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Spinal Stroke

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Stroke related image Photo: Getty Images

Spinal cord infarction, also known as spinal stroke, is a stroke that occurs either within the arteries that supply the spinal cord or the cord itself. The leading cause is arteriosclerosis, a closing or thickening of arteries which are major suppliers to the spinal cord.

More specifically, the type of arteriosclerosis is called atheromatosis. In these cases, an accumulation of lipid-containing matter forms within the arteries. The symptoms of spinal stroke may include paralysis, loss of deep tendon reflexes, and intermittent back pain which either feels sharp or burning or both. Other possible symptoms are loss of pain and temperature sensation, incontinence, aching pain down through the legs, and weakness in the legs.

Spinal stroke can can also be accompanied by initially limp, floppy muscles that become spastic or “tight” over the next brief span of time (sometimes several days), reflexes which may go from being unresponsive to becoming overactive, or a loss of the sense of temperature and pain.

Depending on the mechanism underlying the spinal cord infarction, the symptoms may begin abruptly and acutely or slowly and gradually. Specific symptoms depend on where in the spinal cord the infarction occurs.

The following are some conditions which may result in occlusion of the spinal arteries and spinal cord infarction:

* atherosclerosis of the aorta
* a dissecting aoric aneurysm
* an abscess or tumor impinging on an artery
* severe low blood pressure
* blockages in blood vessels which are smaller

The following types of blockages may be due to polyarteritis nodosa, diabetes, systemic lupus erythematosus, neurosyphilis, tuberculous meningitis or pneumococcal meningitis:

* vasculitis
* blood clots

In very rare cases, incidents of spinal cord infarction have been caused by situations in which there is pressure placed on the spine. These situations can include back injury, exercise and pregnancy.

In these cases, the nucleus pulposus or core of a spinal disc extrudes out of the disc. This enters into a spinal artery, and can result in a blood flow blockage.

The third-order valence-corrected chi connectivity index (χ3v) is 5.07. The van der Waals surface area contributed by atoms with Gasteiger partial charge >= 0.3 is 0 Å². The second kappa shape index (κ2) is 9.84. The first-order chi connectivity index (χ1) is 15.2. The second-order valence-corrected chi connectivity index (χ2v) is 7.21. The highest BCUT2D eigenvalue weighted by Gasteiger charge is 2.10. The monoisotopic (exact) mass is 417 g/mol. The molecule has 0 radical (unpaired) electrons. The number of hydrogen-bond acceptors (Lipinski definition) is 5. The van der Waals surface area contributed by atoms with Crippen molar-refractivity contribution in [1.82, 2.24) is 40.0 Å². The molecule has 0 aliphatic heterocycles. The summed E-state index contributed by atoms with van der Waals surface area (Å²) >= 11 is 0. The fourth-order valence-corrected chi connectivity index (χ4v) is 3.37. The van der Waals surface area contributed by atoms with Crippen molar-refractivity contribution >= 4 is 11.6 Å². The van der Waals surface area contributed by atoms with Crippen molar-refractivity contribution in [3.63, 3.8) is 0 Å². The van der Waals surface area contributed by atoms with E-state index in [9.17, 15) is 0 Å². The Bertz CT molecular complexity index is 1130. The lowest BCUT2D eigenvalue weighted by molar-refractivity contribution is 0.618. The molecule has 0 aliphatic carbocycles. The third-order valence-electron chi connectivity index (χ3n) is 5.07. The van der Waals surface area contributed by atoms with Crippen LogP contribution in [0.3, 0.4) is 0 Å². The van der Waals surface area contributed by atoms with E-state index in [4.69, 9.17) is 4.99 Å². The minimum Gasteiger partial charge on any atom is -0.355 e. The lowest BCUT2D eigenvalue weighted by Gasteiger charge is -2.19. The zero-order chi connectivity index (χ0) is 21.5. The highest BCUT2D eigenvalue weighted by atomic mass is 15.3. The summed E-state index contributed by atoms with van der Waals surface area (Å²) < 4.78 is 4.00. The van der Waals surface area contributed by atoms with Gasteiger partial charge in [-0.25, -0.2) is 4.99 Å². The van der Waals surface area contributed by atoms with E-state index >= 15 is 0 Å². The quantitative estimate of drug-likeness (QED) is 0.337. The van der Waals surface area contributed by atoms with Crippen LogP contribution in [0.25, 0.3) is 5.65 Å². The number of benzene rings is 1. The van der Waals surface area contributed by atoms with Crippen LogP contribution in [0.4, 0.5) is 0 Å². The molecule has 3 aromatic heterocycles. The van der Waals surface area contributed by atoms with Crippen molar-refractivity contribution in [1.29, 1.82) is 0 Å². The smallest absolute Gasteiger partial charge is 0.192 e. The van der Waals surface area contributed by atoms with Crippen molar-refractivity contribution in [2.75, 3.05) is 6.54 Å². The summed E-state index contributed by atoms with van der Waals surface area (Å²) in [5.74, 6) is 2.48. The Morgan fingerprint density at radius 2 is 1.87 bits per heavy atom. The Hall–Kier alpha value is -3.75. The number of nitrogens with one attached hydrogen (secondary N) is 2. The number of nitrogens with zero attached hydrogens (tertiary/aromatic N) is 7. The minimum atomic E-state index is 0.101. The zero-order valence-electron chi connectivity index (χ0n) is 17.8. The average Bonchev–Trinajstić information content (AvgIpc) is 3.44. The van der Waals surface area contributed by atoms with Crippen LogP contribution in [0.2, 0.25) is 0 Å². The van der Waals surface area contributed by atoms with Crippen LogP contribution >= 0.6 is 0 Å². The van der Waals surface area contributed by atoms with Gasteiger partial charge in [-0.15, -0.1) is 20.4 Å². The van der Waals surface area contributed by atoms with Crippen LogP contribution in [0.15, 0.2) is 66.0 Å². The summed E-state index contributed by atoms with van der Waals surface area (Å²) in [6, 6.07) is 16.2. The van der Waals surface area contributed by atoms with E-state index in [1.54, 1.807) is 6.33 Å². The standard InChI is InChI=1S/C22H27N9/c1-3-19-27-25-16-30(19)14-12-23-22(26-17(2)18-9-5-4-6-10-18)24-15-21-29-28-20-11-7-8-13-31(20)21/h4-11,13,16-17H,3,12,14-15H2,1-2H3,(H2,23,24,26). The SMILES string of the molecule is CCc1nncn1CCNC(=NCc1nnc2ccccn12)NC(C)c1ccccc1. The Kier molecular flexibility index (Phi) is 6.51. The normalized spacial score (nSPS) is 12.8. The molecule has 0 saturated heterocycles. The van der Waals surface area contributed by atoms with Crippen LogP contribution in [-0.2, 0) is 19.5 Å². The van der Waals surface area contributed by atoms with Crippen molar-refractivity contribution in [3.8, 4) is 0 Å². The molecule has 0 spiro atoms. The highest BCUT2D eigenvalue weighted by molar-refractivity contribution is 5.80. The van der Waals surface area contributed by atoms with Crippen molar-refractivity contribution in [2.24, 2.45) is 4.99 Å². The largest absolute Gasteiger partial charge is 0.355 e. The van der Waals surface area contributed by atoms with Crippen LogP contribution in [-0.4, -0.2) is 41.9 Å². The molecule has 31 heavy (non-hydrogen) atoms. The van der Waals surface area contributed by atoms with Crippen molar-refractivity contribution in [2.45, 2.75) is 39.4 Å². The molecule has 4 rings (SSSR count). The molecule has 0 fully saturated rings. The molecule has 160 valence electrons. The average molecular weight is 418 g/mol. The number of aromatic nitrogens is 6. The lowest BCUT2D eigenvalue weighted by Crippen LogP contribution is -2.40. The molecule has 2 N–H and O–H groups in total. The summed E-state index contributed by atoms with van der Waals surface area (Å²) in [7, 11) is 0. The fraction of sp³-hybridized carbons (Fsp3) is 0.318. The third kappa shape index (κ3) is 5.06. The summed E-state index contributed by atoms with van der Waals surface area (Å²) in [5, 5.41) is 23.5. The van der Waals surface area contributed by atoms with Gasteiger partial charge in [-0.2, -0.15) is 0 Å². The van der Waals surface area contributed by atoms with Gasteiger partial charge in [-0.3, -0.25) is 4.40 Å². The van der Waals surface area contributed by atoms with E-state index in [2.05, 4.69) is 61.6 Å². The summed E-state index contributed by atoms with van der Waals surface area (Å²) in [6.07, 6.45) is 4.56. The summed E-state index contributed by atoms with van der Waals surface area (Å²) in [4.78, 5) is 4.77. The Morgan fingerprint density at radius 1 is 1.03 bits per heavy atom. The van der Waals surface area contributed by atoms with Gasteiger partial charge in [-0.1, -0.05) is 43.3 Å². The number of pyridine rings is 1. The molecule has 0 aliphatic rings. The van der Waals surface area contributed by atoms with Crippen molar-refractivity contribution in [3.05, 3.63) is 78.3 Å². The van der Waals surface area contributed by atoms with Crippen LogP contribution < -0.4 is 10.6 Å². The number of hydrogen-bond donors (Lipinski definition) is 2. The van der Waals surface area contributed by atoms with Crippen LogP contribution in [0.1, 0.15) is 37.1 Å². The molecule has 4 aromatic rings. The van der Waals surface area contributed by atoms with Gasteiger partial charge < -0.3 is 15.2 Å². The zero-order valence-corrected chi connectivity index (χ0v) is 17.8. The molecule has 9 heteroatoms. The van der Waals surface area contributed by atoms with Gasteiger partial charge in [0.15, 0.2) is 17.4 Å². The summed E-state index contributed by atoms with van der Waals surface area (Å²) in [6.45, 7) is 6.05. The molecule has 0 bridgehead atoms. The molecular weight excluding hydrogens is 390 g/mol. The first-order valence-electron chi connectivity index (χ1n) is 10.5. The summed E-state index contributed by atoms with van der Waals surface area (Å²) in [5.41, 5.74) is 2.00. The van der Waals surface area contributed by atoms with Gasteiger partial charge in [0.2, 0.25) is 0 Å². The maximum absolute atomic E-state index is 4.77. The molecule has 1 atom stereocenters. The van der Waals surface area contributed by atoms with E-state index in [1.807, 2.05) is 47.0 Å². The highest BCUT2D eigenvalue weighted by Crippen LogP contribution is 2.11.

"Infarction is a suspected diagnosis when severe back pain and accompanying typical characteristic deficits develop suddenly. Diagnosis is by MRI. Acute transverse myelitis, spinal cord compression, and demyelinating disorders may cause similar findings but are usually more gradual and are excluded by MRI and by CSF analysis."(Merckmanual)

"Diagnosis is often made by ruling out conditions that might account for the patient's symptoms. Although many tests will not actually reveal spinal cord infarction as the reason for a patient's loss of function, it is important that a variety of tests are performed in order to search for potentially reversible causes of disability." (Healthline)

MRI scanning may be helpful in this effort. It may not actually reveal images indicative of spinal cord infarction. Treatment is possible but largely focuses on the symptoms rather than the actual condition.

This means that someone who is experiencing trouble with their back, legs or paralysis in general may be prescribed physical and or occupational therapy to regain skills which have been lost. Similarly, a catheter may be necessary for patients with urinary incontinence.

Depending upon how quickly treatment is received after the initial infarction and how badly the body has been affected recovery will either be slow going and quite challenging or an attainable and not insurmountable goal. In fact, most individuals do have a good chance of a full recovery. In some cases paralysis may persist for many weeks and, in some cases, unfortunately, it may be permanent.

Please visit the NINDS website listed in the sources below to find out more. NINDS conducts and supports research on disorders of the spinal cord such as spinal cord infarction, aimed at learning more about these disorders and finding ways to prevent and treat them.


Spinal Cord Infarction
Author: Thomas F Scott, MD; Chief Editor: Helmi L Lutsep, MD. MedScape Reference. Retrieved from the internet on February 9, 2012

NINDS Spinal Cord Infarction Information Page. National Institute of Neurological Disorders and Stroke. Retrieved from the internet on February 9, 2012

Spinal Cord Infarction By Rosalyn Carson-DeWitt MDThe Gale Group Inc., Gale…. Gale Encyclopedia of Neurological Disorders, 2005. Healthline.com
Retrieved from the internet on February 9, 2012

Spinal Cord Infarction. Merckmanual
Retrieved from the internet on February 9, 2012

Aimee Boyle is a regular contributor to EmpowHER

Reviewed February 10, 2012
by Michele Blacksberg RN
Edited by Jody Smith

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We value and respect our HERWriters' experiences, but everyone is different. Many of our writers are speaking from personal experience, and what's worked for them may not work for you. Their articles are not a substitute for medical advice, although we hope you can gain knowledge from their insight.



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